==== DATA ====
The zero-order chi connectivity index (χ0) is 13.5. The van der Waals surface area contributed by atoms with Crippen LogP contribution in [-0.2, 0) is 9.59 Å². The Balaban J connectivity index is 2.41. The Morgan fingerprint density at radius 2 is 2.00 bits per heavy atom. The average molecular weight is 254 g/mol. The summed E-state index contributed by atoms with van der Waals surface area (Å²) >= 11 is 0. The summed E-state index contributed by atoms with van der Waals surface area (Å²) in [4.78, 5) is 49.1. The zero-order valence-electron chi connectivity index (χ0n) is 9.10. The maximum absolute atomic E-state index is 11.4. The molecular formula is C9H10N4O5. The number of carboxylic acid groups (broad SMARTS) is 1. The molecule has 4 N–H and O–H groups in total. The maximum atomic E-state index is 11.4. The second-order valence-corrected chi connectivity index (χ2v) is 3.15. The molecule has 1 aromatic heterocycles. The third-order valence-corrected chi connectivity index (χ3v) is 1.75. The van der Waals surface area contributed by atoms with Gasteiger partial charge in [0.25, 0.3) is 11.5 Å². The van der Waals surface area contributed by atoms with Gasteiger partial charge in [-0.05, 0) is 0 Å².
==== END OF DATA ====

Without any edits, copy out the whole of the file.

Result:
The zero-order chi connectivity index (χ0) is 13.5. The van der Waals surface area contributed by atoms with Crippen LogP contribution in [-0.2, 0) is 9.59 Å². The Balaban J connectivity index is 2.41. The Morgan fingerprint density at radius 2 is 2.00 bits per heavy atom. The average molecular weight is 254 g/mol. The summed E-state index contributed by atoms with van der Waals surface area (Å²) >= 11 is 0. The summed E-state index contributed by atoms with van der Waals surface area (Å²) in [4.78, 5) is 49.1. The zero-order valence-electron chi connectivity index (χ0n) is 9.10. The maximum absolute atomic E-state index is 11.4. The molecular formula is C9H10N4O5. The number of carboxylic acid groups (broad SMARTS) is 1. The molecule has 4 N–H and O–H groups in total. The maximum atomic E-state index is 11.4. The second-order valence-corrected chi connectivity index (χ2v) is 3.15. The molecule has 1 aromatic heterocycles. The third-order valence-corrected chi connectivity index (χ3v) is 1.75. The van der Waals surface area contributed by atoms with Gasteiger partial charge in [0.25, 0.3) is 11.5 Å². The van der Waals surface area contributed by atoms with Gasteiger partial charge in [-0.05, 0) is 0 Å².